For some of us, the COVID-19 pandemic is one of the deepest experiences of trauma we’ve had. Trauma can be defined as “any experience in which a person’s internal resources are not adequate to cope with external stressors” (Hoch et al., 2015). Between the pandemic, a contentious national election, and the various stressors we each experience, many of us are finding our internal resources drained. But there are still a few weeks left in the semester — including finals. What can we do in the coming weeks to reduce external stressors on ourselves and our students, and build up our internal resources?
Individuals experiencing trauma respond and behave in different ways. In the context of education, some of the ways that we might observe symptoms of trauma in students are:
- Missing a lot of class or not engaging in online coursework
- Difficulty focusing, recalling and retaining information
- Display anger, helplessness and fear
- Anxiety about deadlines, exams, group work or public speaking (Davidson, 2017)
You’ve likely noticed students displaying these behaviors throughout this stressful semester, and especially as we approach the high-stakes end of the semester. It’s important to recognize these behaviors as likely trauma responses rather than laziness or disinterest in your course. This recognition might look like calling a student after they miss a synchronous Zoom session, rather than docking their attendance grade. It might also mean emailing a student with suggested deadline extensions if they miss an assignment. Finally, you can simply be transparent with your students, that we are all under a lot of stress and that you intend to support them as much as possible. If you can become a trusted support for your students, they are likely to have more success in your class and in others.
According to Linda Thai, who co-presented a Trauma-Informed Pedagogy Workshop to UAF faculty, two imperatives for supporting people experiencing trauma are safety and building resilience, competence, and confidence. A safe environment is one that is predictable, stable and transparent. For your course, this might mean you set clear and simple deadlines and expectations for final assignments and exams. You might share a study guide or sample questions if you are offering an exam. For a written or project-based final, share examples of successful past projects, as well as a rubric or other clear guidelines on how you plan to assess the work.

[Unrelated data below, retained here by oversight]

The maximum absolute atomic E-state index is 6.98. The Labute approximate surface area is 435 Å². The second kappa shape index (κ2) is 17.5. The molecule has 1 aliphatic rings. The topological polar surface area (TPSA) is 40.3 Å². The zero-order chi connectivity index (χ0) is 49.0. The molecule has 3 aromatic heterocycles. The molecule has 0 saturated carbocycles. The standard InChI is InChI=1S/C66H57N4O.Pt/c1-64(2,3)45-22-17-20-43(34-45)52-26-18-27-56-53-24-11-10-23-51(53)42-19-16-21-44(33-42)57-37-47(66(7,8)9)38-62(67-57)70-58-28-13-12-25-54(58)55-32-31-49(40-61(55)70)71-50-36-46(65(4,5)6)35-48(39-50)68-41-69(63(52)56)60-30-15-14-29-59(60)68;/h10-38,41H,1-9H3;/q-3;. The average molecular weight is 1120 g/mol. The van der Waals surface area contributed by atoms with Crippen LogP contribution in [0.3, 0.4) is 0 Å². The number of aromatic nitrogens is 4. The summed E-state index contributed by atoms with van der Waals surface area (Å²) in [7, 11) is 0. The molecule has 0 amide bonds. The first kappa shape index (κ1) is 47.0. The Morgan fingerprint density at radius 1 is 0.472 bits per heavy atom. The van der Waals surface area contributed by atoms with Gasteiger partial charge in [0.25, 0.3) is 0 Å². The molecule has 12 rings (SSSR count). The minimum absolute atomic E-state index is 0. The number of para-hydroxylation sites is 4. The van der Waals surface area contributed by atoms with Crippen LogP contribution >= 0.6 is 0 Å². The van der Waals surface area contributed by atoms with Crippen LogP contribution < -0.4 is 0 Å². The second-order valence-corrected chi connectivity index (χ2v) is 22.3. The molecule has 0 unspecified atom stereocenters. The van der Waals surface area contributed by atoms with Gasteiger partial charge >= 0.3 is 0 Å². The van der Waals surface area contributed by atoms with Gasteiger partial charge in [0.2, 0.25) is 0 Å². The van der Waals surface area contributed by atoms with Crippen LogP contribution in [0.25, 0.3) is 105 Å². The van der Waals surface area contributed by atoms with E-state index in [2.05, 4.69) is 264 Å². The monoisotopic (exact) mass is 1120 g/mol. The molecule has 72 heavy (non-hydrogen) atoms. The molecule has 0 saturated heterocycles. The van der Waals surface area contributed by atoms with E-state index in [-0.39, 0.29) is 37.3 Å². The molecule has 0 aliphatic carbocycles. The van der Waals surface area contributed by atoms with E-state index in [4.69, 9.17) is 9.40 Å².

To build students’ confidence and competence you can offer positive, constructive feedback and opportunities for students to show their strengths. Before we hit finals, ask students for a proposal for their final paper/project and focus your feedback on highlighting everything that works well and the ideas they should pursue. You might also offer some practice quizzes/exams before an upcoming exam and allow students unlimited attempts to get all the questions right. You might even consider revising your finals plan to allow students more choice in how they show what they’ve learned.
It’s been a long semester full of uncertainty and as much as our students are feeling it, we are too. As we move into these final few weeks, recognize that you, too, may have experienced this year, let alone this semester, as traumatic. Perhaps you’ve struggled to take care of yourself and/or your family in the ways you are accustomed to, as your internal resources are being spent elsewhere. The stretch that all of us have been feeling these last few months is one that some of our students and colleagues experience regularly if they have histories or current experiences of trauma. This is particularly true for those of us who are Alaska Native and people of color, LGBTQIA, and/or otherwise marginalized. The trauma-informed approaches we’ve shared for this semester are best practices for making our classes and our university more welcoming and accessible in general.
Davidson, S. (2017, August). Trauma-informed practices for post-secondary education. https://educationnorthwest.org/sites/default/files/resources/trauma-informed-practices-postsecondary-508.pdf
Hoch, A., Stewart, D., Webb, K., & Wyandt-Hiebert, M.A. (2015, May). Trauma-informed care on a college campus. Presentation at the annual meeting of the American College Health Association, Orlando, FL.
Kendell Newman Sadiik, M.F.A., is a writer, teacher, and instructional designer who has been working in higher education for ten years in roles ranging from research to curriculum design and delivery.
Debbie Mekiana, MA, is faculty with the Department of Alaska Native Studies and Rural Development. She is from Anaktuvuk Pass and has been working in the education field in different capacities for 12 years.